Credit Spread Only One Thing Can Spoil
This REIT has traded above moving average support for months, making this credit spread trade appealing, writes Karee Venema, but with earnings coming soon, there’s an added element of risk from the unknown.
Last week, option traders were picking up puts on SL Green Realty Corp. (SLG) with a vengeance, especially during the Friday session. The contracts were trading at 45 times their average intraday volume, with 2,062 put contracts having crossed the tape early in the day. As a point of comparison, only 25 call contracts had changed hands.
With traders on the International Securities Exchange (ISE), Chicago Board Options Exchange (CBOE), and NASDAQ OMX PHLX buying to open nearly six puts for every call during the past 50 sessions, the new preference for puts is just par for the course for the New York-based real estate investment trust (REIT).
What’s more, this ratio ranks in the 85th percentile of its annual range, indicating that bearish bets have been scooped up over bullish at accelerated levels in recent months.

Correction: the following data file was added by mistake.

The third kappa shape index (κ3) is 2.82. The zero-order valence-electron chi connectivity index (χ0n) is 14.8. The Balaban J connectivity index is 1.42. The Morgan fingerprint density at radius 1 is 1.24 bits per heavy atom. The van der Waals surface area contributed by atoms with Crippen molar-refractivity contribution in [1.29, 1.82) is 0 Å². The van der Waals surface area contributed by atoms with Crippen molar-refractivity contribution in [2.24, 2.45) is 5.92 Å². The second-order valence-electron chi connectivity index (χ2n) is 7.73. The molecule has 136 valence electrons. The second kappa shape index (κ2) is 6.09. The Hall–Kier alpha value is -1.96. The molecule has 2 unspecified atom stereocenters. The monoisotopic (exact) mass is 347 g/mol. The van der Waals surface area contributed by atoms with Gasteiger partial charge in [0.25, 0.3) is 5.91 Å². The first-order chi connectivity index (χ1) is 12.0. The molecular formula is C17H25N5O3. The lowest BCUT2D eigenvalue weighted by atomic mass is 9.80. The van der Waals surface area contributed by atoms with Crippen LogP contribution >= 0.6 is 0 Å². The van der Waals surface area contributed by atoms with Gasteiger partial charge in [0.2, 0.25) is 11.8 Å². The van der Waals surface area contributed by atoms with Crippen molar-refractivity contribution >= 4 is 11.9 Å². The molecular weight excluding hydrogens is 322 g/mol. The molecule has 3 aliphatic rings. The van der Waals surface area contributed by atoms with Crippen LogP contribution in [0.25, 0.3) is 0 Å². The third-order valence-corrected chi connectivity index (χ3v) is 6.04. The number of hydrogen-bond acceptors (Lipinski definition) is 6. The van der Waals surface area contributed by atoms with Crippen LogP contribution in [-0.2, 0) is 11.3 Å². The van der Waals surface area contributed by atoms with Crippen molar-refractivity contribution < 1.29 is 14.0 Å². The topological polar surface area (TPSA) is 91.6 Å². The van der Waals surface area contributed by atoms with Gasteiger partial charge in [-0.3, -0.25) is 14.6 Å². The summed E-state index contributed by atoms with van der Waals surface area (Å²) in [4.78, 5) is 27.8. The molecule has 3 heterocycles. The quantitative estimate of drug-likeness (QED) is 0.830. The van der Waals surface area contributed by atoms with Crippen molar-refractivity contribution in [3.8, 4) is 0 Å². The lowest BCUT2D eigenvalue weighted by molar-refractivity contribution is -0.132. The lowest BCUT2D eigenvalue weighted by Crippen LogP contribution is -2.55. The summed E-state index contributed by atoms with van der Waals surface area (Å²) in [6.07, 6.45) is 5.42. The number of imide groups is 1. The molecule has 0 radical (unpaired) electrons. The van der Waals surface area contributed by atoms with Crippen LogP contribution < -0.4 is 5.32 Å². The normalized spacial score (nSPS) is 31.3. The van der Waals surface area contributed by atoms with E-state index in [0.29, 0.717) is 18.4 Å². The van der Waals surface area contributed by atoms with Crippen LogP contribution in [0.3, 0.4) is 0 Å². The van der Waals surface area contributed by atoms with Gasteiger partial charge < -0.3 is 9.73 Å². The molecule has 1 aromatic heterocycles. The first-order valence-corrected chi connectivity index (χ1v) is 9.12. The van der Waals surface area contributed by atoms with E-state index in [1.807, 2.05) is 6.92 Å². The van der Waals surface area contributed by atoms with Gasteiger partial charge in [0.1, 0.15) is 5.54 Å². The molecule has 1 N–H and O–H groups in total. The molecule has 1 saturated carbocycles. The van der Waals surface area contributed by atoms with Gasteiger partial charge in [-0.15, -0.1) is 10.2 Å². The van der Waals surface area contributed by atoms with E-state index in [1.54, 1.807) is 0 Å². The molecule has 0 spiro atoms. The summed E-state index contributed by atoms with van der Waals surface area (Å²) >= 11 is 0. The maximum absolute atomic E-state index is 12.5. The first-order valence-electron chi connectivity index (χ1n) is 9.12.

Delving a bit deeper into the information, the majority of the puts traded so far were used to employ a bullishly biased credit spread in the back-month series of options. Specifically, several blocks totaling roughly 830 contracts of May 60 puts crossed the tape near the ask price, while several matching blocks of May 70 puts changed hands near the bid price. With volume for each leg exceeding open interest at the respective strikes, it’s safe to assume that new positions were created at that level.
This spread strategist ultimately expects SLG to remain above $70 through the closing bell on May 18, allowing both options to expire worthless, and thereby placing the maximum profit into the trader’s pocket. However, since the spread was established for a net credit, the stock could endure a modest dip below the sold strike before incurring a loss.
Technically, SLG is sitting on a healthy year-to-date gain. Although the stock’s yearly momentum was stunted during the recent broad-market selloff, the security managed to maintain its foothold atop the $71 mark. SLG has not closed south of this level since Jan. 13.
SLG is slated to take its turn in the earnings confessional on Wednesday, April 25. The results could provide a catalyst for the security ahead of May expiration. Should the earnings results drag SLG down, the potential loss to the credit spread is limited to the difference between the strikes, less the initial net credit.
By Karee Venema of Schaeffer’s Investment Research
Do you think this trader was smart in setting up this credit spread on a stock headed into earnings? Share your thoughts in the comments section below.